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To meet new challenges and seize new opportunities
World trade is rapidly changing leading to reshaping a landscape in the global fishing industry, creating new challenges and opportunities.

The EU market being strongly dependent on the Russian whitefish products, first of all pollock and cod, has to look for alternative sources after the US and Western countries imposed sanctions on many economic sectors of Russia, including fishery industry. In turn, Russia being ranked first in global pollock catch and second in cod, has to shift to other alternative markets in Asian-Pacific region, Africa and Latin America.

Russia and EU countries also implemented important joint programs, such as reducing microplastic pollution, so with the stop of cooperation, the safety of marine ecosystems is to be revised.

Changes in the export and import directions of whitefish and other species, including salmonids and crustaceans, has led to shaking up long-developed supply chains, which often caused additional financial losses and rising prices.
To meet new challenges and seize new opportunities

On the other hand, new realities have offered silver linings for players.

For example, given the EU’s demand for whitefish, Vietnamese pangasius faces the opportunity to expand in the European market. Will it be really a viable substitute to China-processed Russian pollock or pollock fillets and surimi from the Unites States?

Redistribution of seafood flows creates conditions for expanding business cooperation with seafood buyers and producers in Latin America and Africa, where fisheries production and seafood consumption have showed sustained growth over the past decade.

Will this potential be used given important fish trade nations in Latin America had already been suffering with a marine shipping crisis over the past couple of years, intensified by the COVID-19 pandemic, and now new concerns are looming over sanctions-related restrictions on maritime traffic?

Finally, Asia with its more than a 60 percent share in the world's seafood consumption continues to attract increasing attention from fish suppliers despite the strong disruptions caused by the Covid-19 pandemic.

Will China continue to pursue a policy of strict pandemic restrictions on fish supplies at risk of losing some of the raw materials for its fish processing factories?

Questions the answers to which many participants of the seafood market are trying to obtain.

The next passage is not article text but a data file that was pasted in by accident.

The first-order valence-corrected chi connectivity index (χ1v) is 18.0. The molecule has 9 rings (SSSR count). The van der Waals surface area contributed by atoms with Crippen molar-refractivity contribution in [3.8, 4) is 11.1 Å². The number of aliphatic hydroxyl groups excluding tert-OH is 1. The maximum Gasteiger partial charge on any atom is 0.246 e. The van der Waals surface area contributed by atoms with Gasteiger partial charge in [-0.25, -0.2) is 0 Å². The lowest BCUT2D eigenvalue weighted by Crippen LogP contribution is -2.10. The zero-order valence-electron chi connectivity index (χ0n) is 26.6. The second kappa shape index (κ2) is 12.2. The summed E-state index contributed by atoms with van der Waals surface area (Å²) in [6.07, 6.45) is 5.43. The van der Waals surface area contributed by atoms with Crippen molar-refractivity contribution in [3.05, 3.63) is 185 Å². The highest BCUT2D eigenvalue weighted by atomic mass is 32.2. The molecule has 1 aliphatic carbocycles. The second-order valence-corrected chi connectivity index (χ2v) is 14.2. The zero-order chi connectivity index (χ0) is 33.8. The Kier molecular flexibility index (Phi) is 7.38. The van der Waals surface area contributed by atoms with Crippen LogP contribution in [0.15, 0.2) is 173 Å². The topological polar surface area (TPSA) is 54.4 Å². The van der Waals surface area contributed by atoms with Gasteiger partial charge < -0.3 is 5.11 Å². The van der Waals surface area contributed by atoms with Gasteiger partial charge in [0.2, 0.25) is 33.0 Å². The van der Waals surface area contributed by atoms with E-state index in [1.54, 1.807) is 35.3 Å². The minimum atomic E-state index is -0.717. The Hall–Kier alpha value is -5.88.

Volatility in the global fishing industry is a big challenge to all of its related sectors, including aquaculture, fish processing, shipbuilding and ship repair, etc, creating both distressful uncertainty and new opportunities.

Will the Chilean farmed salmon producers be capable of expanding share in the European market by taking advantage of the sanctions restrictions and the shortage of salmon in Europe?

That is a case with the suppliers of fish feed, juveniles and equipment amid an acute shortage of them.

Or, will manufactures of the recirculating aquaculture systems (RAS) meet increased demand for their equipment from booming land-based fish farming sector?

How will industrial aquaculture meet a far-reaching variety of environmental consequences, including the escape of farmed fish from their cages that threatens wild fish populations; the spread of deadly diseases and parasites; the overfishing of wild fish to feed farmed fish?

The rapidly changing landscape of the global fishing industry can be both an opportunity and a challenge for fishery shipbuilding sector.

Many supply chains of onboard equipment and fishing gears have been hit by sanctions. Will manufactures and shipbuilders be fast enough to meet again in new circumstances?

Finally, will the global fisheries community maintain its huge experience in the field of international cooperation in order to further combat numerous challenges in sanction-burdened realities?

Illegal, unreported and unregulated (IUU) fishing, the negative impact of climate change on fisheries and aquaculture, fish stock preservation and overfishing, plastic contamination of the global ocean killing aquatic life are some of the biggest problems in global fisheries that require joint efforts and new ecosystem-based solutions and fisheries management.

The high volatility and difficult predictability in the seafood markets, the ongoing waves of COVID-related restrictions and the various bans that are shaking the entire global fishing industry have created new realities and left many fearful for the future of their business in the face of new challenges.

On the other hand, new challenges, as always, create new opportunities that require an unbiased, non-politically motivated use of new approaches and tools.

SEAFOOD EXPO EURASIA is a new event, aimed to connect fishing companies and fishery-related communities from around the world and help them work more closely together, putting aside the changing political environment, to meet new challenges and seize new opportunities.

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